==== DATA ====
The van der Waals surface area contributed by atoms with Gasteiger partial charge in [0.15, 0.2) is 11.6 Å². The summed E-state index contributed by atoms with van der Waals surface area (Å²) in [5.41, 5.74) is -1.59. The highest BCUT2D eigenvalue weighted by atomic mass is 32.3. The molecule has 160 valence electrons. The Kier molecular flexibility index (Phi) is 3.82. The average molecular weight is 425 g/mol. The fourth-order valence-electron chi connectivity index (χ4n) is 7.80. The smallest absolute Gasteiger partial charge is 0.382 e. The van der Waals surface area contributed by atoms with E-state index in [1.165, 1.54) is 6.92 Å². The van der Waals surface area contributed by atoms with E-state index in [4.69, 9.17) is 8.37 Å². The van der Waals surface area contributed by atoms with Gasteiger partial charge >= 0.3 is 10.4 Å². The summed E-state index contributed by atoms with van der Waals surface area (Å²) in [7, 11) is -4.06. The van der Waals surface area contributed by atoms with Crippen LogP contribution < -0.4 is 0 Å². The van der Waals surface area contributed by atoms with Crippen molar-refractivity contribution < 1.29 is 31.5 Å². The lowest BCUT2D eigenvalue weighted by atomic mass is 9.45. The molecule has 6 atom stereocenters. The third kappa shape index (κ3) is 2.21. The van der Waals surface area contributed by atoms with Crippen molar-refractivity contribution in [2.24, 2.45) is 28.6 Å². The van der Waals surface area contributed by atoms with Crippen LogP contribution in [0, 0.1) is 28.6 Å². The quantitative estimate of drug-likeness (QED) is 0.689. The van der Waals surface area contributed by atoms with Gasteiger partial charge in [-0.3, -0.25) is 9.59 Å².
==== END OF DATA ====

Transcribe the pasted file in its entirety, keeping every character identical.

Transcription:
The van der Waals surface area contributed by atoms with Gasteiger partial charge in [0.15, 0.2) is 11.6 Å². The summed E-state index contributed by atoms with van der Waals surface area (Å²) in [5.41, 5.74) is -1.59. The highest BCUT2D eigenvalue weighted by atomic mass is 32.3. The molecule has 160 valence electrons. The Kier molecular flexibility index (Phi) is 3.82. The average molecular weight is 425 g/mol. The fourth-order valence-electron chi connectivity index (χ4n) is 7.80. The smallest absolute Gasteiger partial charge is 0.382 e. The van der Waals surface area contributed by atoms with E-state index in [1.165, 1.54) is 6.92 Å². The van der Waals surface area contributed by atoms with E-state index in [4.69, 9.17) is 8.37 Å². The van der Waals surface area contributed by atoms with Gasteiger partial charge >= 0.3 is 10.4 Å². The summed E-state index contributed by atoms with van der Waals surface area (Å²) in [7, 11) is -4.06. The van der Waals surface area contributed by atoms with Crippen LogP contribution < -0.4 is 0 Å². The van der Waals surface area contributed by atoms with Crippen molar-refractivity contribution < 1.29 is 31.5 Å². The lowest BCUT2D eigenvalue weighted by atomic mass is 9.45. The molecule has 6 atom stereocenters. The third kappa shape index (κ3) is 2.21. The van der Waals surface area contributed by atoms with Crippen molar-refractivity contribution in [2.24, 2.45) is 28.6 Å². The van der Waals surface area contributed by atoms with Crippen LogP contribution in [0, 0.1) is 28.6 Å². The quantitative estimate of drug-likeness (QED) is 0.689. The van der Waals surface area contributed by atoms with Gasteiger partial charge in [-0.3, -0.25) is 9.59 Å².